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The Dolorous Passion of Our Lord Jesus Christ, by Anne Catherine Emmerich, [1862], at

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The Morning Trial.

CAIPHAS, Annas, the ancients, and the scribes assembled again in the morning in the great hall of the tribunal, to have a legal trial, as meetings at night were not lawful, and could only be looked upon in the light of preparatory audiences. The majority of the members had slept in the house of Caiphas, where beds had been prepared for them, but some, and among them Nicodemus and Joseph of Arimathea, had gone home, and returned at the dawn of day. The meeting was crowded, and the members commenced their operations in the most hurried manner possible. They wished to condemn Jesus to death at once, but Nicodemus, Joseph, and some others opposed their wishes and demanded that the decision should be deferred until after the festival, for fear of causing an insurrection among the people, maintaining likewise that no criminal could be justly condemned upon charges which were not proved, and that in the case now before them all the witnesses contradicted one another. The High Priests and their adherents became very angry, and told Joseph and Nicodemus, in plain terms, that they were not surprised at their expressing displeasure at what had been done, because they were themselves partisans of the Galilæan and his doctrines, and were fearful of being convicted. The High Priest even went so far as to endeavour to exclude from the Council all those members who were in the slightest degree favourable to Jesus. These members protested that they washed their hands of all the future proceedings of the Council, and leaving the room went to the Temple, and from this day never again took their seats in the Council. Caiphas then ordered the guards to bring Jesus once more into his presence, and to prepare everything for taking him to Pilate's court directly he should have pronounced sentence. The emissaries of the Council hurried off to the prison, and with their usual brutality untied the hands of Jesus, dragged off the old mantle

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which they had thrown over his shoulders, made him plat on his own soiled garment, and having fastened ropes round his waist, dragged him out of the prison. The appearance of Jesus, when he passed through the midst of the crowd who were already assembled in the front of the house, was that of a victim led to be sacrificed; his countenance was totally changed and disfigured from ill-usage, and his garments stained and torn; but the sight of his sufferings, far from exciting a feeling of compassion in the hard hearted Jews, simply filled them with disgust, and increased their rage. Pity was, indeed, a feeling unknown in their cruel breasts.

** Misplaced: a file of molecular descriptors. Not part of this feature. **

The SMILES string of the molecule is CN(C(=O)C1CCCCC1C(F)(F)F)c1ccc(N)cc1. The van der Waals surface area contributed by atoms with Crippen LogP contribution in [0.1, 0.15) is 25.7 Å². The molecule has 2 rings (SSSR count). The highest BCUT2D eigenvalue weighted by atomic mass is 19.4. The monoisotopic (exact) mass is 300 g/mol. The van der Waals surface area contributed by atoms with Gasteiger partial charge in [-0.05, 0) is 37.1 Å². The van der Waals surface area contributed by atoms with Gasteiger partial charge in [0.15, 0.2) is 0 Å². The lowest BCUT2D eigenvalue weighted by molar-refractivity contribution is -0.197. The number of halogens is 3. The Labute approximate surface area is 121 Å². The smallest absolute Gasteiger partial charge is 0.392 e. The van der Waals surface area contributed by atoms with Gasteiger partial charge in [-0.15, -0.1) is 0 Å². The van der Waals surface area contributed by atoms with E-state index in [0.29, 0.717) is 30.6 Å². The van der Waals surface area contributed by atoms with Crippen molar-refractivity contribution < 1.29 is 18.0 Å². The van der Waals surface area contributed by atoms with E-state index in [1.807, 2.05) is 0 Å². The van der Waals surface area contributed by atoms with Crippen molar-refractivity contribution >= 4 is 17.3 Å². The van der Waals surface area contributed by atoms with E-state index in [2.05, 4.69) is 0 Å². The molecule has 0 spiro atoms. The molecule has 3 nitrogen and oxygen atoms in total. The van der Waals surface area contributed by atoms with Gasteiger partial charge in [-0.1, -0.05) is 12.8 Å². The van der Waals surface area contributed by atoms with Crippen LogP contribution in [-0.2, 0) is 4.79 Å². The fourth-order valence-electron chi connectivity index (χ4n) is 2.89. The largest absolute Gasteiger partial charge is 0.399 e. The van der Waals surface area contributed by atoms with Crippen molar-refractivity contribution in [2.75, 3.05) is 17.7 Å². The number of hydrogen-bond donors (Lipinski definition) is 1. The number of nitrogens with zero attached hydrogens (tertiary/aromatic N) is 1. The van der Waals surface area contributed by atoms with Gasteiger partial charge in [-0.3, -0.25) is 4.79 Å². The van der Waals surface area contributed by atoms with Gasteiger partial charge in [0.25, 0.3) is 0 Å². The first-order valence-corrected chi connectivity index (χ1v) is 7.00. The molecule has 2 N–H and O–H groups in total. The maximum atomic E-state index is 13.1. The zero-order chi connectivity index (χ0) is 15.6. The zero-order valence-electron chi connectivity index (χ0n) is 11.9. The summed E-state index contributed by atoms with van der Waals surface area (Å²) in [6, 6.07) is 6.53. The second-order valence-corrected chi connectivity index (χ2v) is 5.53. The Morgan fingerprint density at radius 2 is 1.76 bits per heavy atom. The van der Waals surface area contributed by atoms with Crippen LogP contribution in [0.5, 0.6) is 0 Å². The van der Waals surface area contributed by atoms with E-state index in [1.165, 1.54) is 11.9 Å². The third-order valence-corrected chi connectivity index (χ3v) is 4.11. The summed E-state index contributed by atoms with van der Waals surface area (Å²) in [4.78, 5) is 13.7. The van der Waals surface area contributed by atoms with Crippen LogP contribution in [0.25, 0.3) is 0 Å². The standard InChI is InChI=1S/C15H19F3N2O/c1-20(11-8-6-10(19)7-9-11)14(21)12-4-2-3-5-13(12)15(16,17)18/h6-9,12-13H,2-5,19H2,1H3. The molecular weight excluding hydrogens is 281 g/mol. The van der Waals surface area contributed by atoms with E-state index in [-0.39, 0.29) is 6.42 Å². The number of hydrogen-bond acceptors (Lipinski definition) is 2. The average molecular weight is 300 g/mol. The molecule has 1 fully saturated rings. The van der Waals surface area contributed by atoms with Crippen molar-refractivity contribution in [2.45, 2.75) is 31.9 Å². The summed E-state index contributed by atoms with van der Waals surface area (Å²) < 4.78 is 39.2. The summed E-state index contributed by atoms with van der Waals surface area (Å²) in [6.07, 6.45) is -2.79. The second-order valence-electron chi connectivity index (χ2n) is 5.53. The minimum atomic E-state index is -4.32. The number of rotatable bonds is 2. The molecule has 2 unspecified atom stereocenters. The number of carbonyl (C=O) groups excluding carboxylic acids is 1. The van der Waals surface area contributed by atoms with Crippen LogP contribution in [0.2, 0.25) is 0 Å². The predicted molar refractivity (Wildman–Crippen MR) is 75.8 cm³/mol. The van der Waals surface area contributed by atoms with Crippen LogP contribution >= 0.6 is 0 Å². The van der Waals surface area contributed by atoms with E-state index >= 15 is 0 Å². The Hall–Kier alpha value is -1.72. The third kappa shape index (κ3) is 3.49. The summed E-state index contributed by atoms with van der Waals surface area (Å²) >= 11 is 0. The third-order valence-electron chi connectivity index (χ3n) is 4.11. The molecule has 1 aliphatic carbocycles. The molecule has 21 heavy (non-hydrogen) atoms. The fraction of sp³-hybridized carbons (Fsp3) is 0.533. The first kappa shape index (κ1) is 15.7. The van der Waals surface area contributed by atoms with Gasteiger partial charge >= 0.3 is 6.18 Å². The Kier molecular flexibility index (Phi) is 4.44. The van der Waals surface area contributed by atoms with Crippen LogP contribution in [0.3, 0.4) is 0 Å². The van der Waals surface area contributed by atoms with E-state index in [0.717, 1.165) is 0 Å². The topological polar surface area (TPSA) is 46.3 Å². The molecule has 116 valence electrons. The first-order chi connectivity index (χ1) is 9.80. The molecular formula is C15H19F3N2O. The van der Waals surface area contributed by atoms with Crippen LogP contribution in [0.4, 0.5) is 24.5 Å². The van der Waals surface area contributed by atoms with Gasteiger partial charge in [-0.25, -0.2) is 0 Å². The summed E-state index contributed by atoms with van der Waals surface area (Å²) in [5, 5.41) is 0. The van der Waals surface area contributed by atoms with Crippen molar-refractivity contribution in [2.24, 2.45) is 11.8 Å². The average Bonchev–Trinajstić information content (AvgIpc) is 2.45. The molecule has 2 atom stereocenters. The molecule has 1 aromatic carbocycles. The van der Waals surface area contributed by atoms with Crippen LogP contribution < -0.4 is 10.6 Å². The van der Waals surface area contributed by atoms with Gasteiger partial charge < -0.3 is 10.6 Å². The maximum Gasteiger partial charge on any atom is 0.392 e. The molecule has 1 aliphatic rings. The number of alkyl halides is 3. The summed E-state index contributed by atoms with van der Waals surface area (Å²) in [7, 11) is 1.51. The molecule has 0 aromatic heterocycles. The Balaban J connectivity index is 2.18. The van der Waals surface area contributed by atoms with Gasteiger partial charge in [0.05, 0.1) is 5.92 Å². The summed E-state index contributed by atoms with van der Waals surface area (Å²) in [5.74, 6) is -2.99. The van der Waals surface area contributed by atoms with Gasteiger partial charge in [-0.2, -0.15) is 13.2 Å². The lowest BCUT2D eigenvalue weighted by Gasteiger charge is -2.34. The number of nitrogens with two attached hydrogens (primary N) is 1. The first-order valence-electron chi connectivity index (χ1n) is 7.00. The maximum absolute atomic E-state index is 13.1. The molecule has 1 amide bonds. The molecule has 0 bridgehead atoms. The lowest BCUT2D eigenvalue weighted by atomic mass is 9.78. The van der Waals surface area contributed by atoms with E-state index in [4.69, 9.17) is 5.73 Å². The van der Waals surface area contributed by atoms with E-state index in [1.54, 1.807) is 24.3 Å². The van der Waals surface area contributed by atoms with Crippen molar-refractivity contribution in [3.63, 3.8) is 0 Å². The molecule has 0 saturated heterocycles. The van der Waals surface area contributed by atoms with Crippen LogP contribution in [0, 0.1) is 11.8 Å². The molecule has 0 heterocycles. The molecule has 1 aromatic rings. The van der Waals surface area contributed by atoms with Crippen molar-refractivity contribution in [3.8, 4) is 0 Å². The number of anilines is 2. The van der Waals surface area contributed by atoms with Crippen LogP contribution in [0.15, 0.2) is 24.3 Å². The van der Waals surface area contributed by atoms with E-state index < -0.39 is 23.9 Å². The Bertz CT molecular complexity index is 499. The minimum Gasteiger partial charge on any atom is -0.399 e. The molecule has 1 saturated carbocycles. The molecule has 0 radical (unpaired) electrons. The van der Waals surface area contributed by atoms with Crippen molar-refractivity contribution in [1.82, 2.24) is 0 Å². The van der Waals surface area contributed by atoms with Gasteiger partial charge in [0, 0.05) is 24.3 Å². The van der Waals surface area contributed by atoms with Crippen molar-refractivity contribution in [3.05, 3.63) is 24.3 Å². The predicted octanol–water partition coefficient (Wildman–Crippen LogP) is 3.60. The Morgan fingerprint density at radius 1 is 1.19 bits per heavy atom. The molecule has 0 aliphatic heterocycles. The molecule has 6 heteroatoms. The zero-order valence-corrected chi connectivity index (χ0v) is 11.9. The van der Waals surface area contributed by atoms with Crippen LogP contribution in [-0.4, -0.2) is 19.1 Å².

Caiphas, who did not make the slightest effort to conceal his hatred, addressed oar Lord haughtily in these words: 'If thou be Christ, tell us plainly.' Then Jesus raised his head, and answered with great dignity and calmness, 'If I shall tell you, you will not believe me; and if I shall also ask you, you will not answer me, nor let me go. But hereafter the Son of Man shall be sitting on the night hand of the power of God.' The High Priests looked at one another, and said to Jesus, with a disdainful laugh, 'Art thou, then, the Son of God?' And Jesus answered, with the voice of eternal truth, 'You say that I am.' At these words they all exclaimed, 'What need we any further testimony? For we ourselves have heard it from his own mouth.'

They all arose instantly and vied with each other as to who should heap the most abusive epithets upon Jesus, whom they termed a low-born miscreant, who aspired to being their Messiah, and pretended to be entitled to sit at the right hand of God. They ordered the archers to tie his hands again, and to fasten a chain round his neck (this was usually done to criminals condemned to death), and they then prepared to conduct him to Pilate's hall, where a messenger had already been dispatched to beg him to have all in readiness for trying a criminal, as it was necessary to make no delay on account of the festival day.

The Jewish Priests murmured among themselves at

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being obliged to apply to the Roman governor for the confirmation of their sentence, but it was necessary, as they had not the right of condemning criminals excepting for things which concerned religion and the Temple alone, and they could not pass a sentence of death. They wished to prove that Jesus was an enemy to the emperor, and this accusation concerned those departments which were under Pilate's jurisdiction. The soldiers were all standing in front of the house, surrounded by a large body of the enemies of Jesus, and of common persons attracted by curiosity. The High Priests and a part of the Council walked at the head of the procession, and Jesus, led by archers, and guarded by soldiers, followed, while the mob brought up the rear. They were obliged to descend Mount Sion, and cross a part of the lower town to reach Pilate's palace, and many priests who had attended the Council went to the Temple directly afterwards, as it was necessary to prepare for the festival.

Next: Chapter XIV. The Despair of Judas